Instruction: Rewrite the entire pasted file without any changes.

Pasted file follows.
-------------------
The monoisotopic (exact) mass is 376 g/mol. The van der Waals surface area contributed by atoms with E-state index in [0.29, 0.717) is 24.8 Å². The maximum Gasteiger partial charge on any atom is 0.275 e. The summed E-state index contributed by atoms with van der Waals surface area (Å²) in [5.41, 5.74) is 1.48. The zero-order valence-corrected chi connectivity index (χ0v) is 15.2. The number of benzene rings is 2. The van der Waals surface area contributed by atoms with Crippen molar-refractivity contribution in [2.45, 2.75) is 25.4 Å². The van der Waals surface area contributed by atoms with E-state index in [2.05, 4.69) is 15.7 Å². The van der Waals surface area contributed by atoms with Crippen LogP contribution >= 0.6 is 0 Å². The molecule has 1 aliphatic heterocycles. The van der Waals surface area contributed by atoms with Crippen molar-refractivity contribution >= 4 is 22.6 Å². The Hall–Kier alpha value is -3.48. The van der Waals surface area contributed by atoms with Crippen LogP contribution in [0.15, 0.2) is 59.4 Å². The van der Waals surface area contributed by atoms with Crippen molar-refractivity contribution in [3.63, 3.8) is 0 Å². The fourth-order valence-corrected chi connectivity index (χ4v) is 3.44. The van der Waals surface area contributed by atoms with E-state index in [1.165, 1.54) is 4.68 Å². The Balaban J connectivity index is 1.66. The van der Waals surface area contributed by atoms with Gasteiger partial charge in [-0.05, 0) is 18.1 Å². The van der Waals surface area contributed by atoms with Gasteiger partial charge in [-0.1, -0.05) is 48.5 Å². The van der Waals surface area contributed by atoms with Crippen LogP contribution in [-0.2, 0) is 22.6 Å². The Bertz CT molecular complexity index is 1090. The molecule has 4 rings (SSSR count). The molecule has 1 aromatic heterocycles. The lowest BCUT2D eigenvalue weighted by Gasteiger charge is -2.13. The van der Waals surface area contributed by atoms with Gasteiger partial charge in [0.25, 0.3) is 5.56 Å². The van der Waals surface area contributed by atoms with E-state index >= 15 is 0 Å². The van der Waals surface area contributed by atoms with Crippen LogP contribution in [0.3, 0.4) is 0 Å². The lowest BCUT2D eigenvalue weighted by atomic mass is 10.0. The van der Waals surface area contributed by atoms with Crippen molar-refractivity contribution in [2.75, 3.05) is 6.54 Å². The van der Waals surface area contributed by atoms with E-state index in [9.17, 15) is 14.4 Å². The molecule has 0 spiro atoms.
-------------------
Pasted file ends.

The monoisotopic (exact) mass is 376 g/mol. The van der Waals surface area contributed by atoms with E-state index in [0.29, 0.717) is 24.8 Å². The maximum Gasteiger partial charge on any atom is 0.275 e. The summed E-state index contributed by atoms with van der Waals surface area (Å²) in [5.41, 5.74) is 1.48. The zero-order valence-corrected chi connectivity index (χ0v) is 15.2. The number of benzene rings is 2. The van der Waals surface area contributed by atoms with Crippen molar-refractivity contribution in [2.45, 2.75) is 25.4 Å². The van der Waals surface area contributed by atoms with E-state index in [2.05, 4.69) is 15.7 Å². The van der Waals surface area contributed by atoms with Crippen LogP contribution >= 0.6 is 0 Å². The molecule has 1 aliphatic heterocycles. The van der Waals surface area contributed by atoms with Crippen molar-refractivity contribution >= 4 is 22.6 Å². The Hall–Kier alpha value is -3.48. The van der Waals surface area contributed by atoms with Crippen LogP contribution in [0.15, 0.2) is 59.4 Å². The van der Waals surface area contributed by atoms with Crippen molar-refractivity contribution in [3.63, 3.8) is 0 Å². The fourth-order valence-corrected chi connectivity index (χ4v) is 3.44. The van der Waals surface area contributed by atoms with E-state index in [1.165, 1.54) is 4.68 Å². The Balaban J connectivity index is 1.66. The van der Waals surface area contributed by atoms with Gasteiger partial charge in [-0.05, 0) is 18.1 Å². The van der Waals surface area contributed by atoms with Gasteiger partial charge in [-0.1, -0.05) is 48.5 Å². The van der Waals surface area contributed by atoms with Crippen LogP contribution in [-0.2, 0) is 22.6 Å². The Bertz CT molecular complexity index is 1090. The molecule has 4 rings (SSSR count). The molecule has 1 aromatic heterocycles. The lowest BCUT2D eigenvalue weighted by Gasteiger charge is -2.13. The van der Waals surface area contributed by atoms with Gasteiger partial charge in [0.25, 0.3) is 5.56 Å². The van der Waals surface area contributed by atoms with E-state index >= 15 is 0 Å². The van der Waals surface area contributed by atoms with Crippen LogP contribution in [0.3, 0.4) is 0 Å². The lowest BCUT2D eigenvalue weighted by atomic mass is 10.0. The van der Waals surface area contributed by atoms with Crippen molar-refractivity contribution in [2.75, 3.05) is 6.54 Å². The van der Waals surface area contributed by atoms with E-state index in [9.17, 15) is 14.4 Å². The molecule has 0 spiro atoms.